It's a capital crime that London is now under siege from marathons and triathalons

First the marathon runner and now the cyclist have commandeered our space. In this they have support at the highest level


And today’s morning story is “The Selfishness of the Long Distance Cyclist”. You know the plot. Innocent weekend motorist fancies a pootle through central London to feel the wind through his hair, pick up a pizza, show his kids Buckingham Palace, visit a sick relative – there is no end to the pleasant tasks a motorist might set himself on a blowy, autumnal Saturday – in pursuance of any or all of which he puts on his motoring gloves and goggles, adjusts his satnav, and sets off. Only to discover that there is nowhere he can go, that no street is open to him, that diverted buses are causing havoc in every direction, including the shortest way home again, and all because the Tour of Britain, the country’s largest professional cycle race  – not to be confused with all the lesser, amateur cycle races that close the city every other weekend of the year  – is finishing in London with a “dramatic dash along Whitehall”, though how its organisers know that in advance is anybody’s guess, unless they have learnt of my intention to run out from Horse Guards Parade this afternoon and throw myself, Emily Davison-like, under the wheels of the leaders.

I don’t say that unhindered access to the amenities of one’s city at the weekends – not just London but any city where runners and cyclists maraud – is of the same historic order of importance as women getting the vote. But now that they have got the vote, now that slavery has been abolished and no child can be bound apprentice before the age of eight or sent up a chimney before the age of 21, now that a man may marry a man and a Jew may join a golf club, we are free to turn our attention to less dramatic but no less far-reaching infringements of our freedoms. And I don’t just mean the freedom of city motorists to motor, I mean the freedom of city amblers to amble without being warned off, shooed away, made to wait, held back and hectored by race officials keeping roads and parks and even lakes clear, as they did for days on end last week for no better reason than that a triathlon was in progress. A triathlon, reader! The thrice-cursed triathlon, than which there is no sillier sight in sport, not even counting beach volleyball, synchronised swimming and trampolining, from which you can at least shrink away with your head lowered when you have lost, instead of having to leap from the indecorousness of one into the indignity of the next, in a single unbroken sequentiality of shame.

In Australia they call it The Iron Man. I happen to know this only because I was once strolling along a beach in Broome, thinking my thoughts, when 30 orange men in tiny pea-green bikini bottoms and Esther Williams bathing hats came charging out of the water in my direction, shouting “Out of the way, dickhead!”, which prompted me to ask who they thought they were to be calling me a dickhead, the dickheads, whereupon a race official screamed “They’re the Iron Men, you galah! Move.” And the next thing I knew they were riding bikes over me on the sand. But one thing I will say for them: at least they didn’t close the beach.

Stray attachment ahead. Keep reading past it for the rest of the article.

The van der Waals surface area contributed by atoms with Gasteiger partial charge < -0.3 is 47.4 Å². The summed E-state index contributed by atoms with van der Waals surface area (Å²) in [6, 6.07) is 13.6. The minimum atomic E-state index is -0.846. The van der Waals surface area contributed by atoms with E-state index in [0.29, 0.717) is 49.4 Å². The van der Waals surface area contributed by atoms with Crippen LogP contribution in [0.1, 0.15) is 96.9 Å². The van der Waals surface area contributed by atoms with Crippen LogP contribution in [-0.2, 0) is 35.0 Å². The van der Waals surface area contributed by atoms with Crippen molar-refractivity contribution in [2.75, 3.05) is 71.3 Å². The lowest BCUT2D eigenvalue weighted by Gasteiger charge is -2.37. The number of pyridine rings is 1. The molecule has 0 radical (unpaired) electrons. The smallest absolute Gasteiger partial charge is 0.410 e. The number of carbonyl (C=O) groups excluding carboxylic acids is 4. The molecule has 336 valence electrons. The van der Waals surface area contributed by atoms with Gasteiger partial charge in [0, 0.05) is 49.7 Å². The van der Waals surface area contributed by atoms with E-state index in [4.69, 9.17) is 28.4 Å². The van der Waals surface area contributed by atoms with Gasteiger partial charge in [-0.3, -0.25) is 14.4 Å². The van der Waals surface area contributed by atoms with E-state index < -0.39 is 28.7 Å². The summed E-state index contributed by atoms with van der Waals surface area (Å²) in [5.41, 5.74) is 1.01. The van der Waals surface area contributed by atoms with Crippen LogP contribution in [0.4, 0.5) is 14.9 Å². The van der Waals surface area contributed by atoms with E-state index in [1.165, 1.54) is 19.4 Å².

Thanks to last week’s triathletes, however, I was forced to sit steaming for two hours in a taxi on the way to the London Art Fair, my intention to look at paintings, encourage painters and maybe even add to their meagre earnings, thwarted by the psycho-cycle swimmers’ desire to wear hideous clothes and chase after one another to no intelligible end. Don’t get me wrong. I am no opponent of sport. Football, cricket, tennis, darts – all these are aired affectionately in these columns. But then no darts tournament has ever necessitated the closure of the city in which I try to live in peace. Darts players know their place. At the oche, in Alexandra Palace or Blackpool Tower. As cricketers know their place is Lord’s. If we want to see them that is where we go, if we don’t we don’t. I don’t insist on a poetry reading at Old Trafford while Manchester United are playing, and they don’t close Regent’s Park to kick a ball around. Thus do we accommodate one another.

But first the marathon runner and now the cyclist have commandeered our space. In this they have support at the highest level. “The tour of Britain,” says London’s Transport Commissioner, “is a superb event, further showcasing” (never trust a man who turns showcase into a verb) “London’s reputation as a city for cycling” – an assertion as fatuously self-proving as “The knifing of young men in deprived areas further showcases London’s reputation as a city for knifing.”

Behind the Commissioner for Transport’s transports we can of course detect the will of Boris, London’s Mayor for Bikes. Because he cycles he has decreed that we must cycle; because he believes that cycling is good for him, he has decreed that it shall be good for us, not only to do ourselves but to tolerate at any cost in others – a piece of nannying we would not expect from one who in all other matters opposes the Nanny State.

Beyond bikes, Boris is famous for his classical education. Would he therefore consider my proposal to close London every weekend for a year so that actors dressed as Trojan triathletes might wander at liberty through our roads and parks reading aloud and without a pause The Iliad, The Odyssey, and The Aeneid? To show respect for which all cyclists must dismount and all runners stand still.

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